FAREWELL TO SPRING

Farewell to Spring explores the flora and fauna of my once-home situated on the unceded, traditional and ancestral territories of the xʷməθkʷəy̓əm (Musqueam), Sḵwx̱wú7mesh Úxwumixw (Squamish), səl̓ilw̓ətaʔɬ (Tsleil-Waututh), and Coast Salish peoples. Farewell to Spring is an ongoing project which is in no sense complete. This page currently contains all the work I have done so far as well as my intentions going forward. 

 

INDIVIDUAL WORKS

 

MOCKUPS

 

PROCESS

 

ARTIST STATEMENT

 

In the body of work, Farewell to Spring, I focus on representing the flora and fauna of my home at 1886 East 51st Avenue in Vancouver, British Columbia, through interrelated watercolor renderings, personal anecdotes, scientific information, and indigenous histories. This project serves as a non-traditional field guide to the micro-bioregion of my yard, highlighting the frequently overlooked world around us and inviting the viewer to consider their own immediate surroundings. Through observing the garden and its inhabitants, I explore feminist components both of gardening and botanical illustration in addition to my own maternal heritage as my mother was a gardener along with other women in my lineage. I am challenging conceptions of manicuring and belonging in the garden by including specimens widely considered to be weeds and pests which also exist alongside groomed flowering shrubs and desirable birds. Unique to this particular moment in time, lush with lockdowns and threat of illness, COVID-19 has invited all of us to spend time with ourselves and our home, leading me to view myself as both an observer and component to this yards’ ecosystem. Farewell to Spring serves as a memoir to a coalition of lifeforms existing in tandem with one another in this particular snapshot of time and micro-bioregion.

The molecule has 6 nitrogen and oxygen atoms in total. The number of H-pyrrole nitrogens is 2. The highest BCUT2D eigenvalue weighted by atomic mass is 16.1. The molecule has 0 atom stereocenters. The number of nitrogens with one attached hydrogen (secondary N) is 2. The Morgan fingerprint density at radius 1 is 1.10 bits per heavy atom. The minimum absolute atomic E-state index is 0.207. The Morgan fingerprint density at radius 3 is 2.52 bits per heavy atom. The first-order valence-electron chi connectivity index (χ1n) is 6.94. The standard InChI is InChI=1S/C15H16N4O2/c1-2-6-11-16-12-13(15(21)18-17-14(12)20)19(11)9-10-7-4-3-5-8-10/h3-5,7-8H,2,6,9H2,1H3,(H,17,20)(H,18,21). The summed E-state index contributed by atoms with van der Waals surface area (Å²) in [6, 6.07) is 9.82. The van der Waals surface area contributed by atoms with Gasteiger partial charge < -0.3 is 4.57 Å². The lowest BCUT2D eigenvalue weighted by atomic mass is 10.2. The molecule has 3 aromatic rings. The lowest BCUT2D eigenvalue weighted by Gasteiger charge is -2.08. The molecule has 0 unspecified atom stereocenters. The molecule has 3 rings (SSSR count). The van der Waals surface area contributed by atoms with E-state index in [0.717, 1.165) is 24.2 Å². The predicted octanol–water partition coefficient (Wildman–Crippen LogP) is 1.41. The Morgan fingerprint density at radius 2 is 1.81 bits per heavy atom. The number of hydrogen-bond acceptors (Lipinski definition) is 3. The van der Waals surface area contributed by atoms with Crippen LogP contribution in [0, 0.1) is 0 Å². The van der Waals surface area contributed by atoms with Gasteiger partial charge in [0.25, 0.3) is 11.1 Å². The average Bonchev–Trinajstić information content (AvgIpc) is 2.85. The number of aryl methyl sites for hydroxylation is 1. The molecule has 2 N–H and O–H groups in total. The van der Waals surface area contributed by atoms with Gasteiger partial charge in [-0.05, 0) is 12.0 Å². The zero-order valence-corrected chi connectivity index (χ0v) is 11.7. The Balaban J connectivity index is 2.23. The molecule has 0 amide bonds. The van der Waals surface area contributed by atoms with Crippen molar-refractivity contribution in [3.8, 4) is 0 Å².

PROJECT PROPOSAL

Through this project I will be investigating the abundant flora and fauna present in the ecological wonder that is my back yard. This project is highly reliant on observation and personal, anecdotal experience. I began this project viewing myself as an observer, looking in on a world which existed long before me and will continue on long after, as a space which has changed over the course of its existence and which is subject, inevitably, to continuous change. I sought to capture a snapshot of a moment in time, a moment I could see and get to know, the moment in which I lived in this house. From the moment I set my first box down in the house till the moment I carry the last box out (in just a few short weeks from now) I will be a part of the ecosystem and the natural culture of this plot. I know from the unique pain and joy I’ve experienced here that my heart is linked even if my presence in this ecosystem is exceptionally brief when compared to the lifespan of the universe and this planet. There is much conceptualization, realization, and exploration still to be done over the course of this work, but this is a slice of my current findings and curiosities.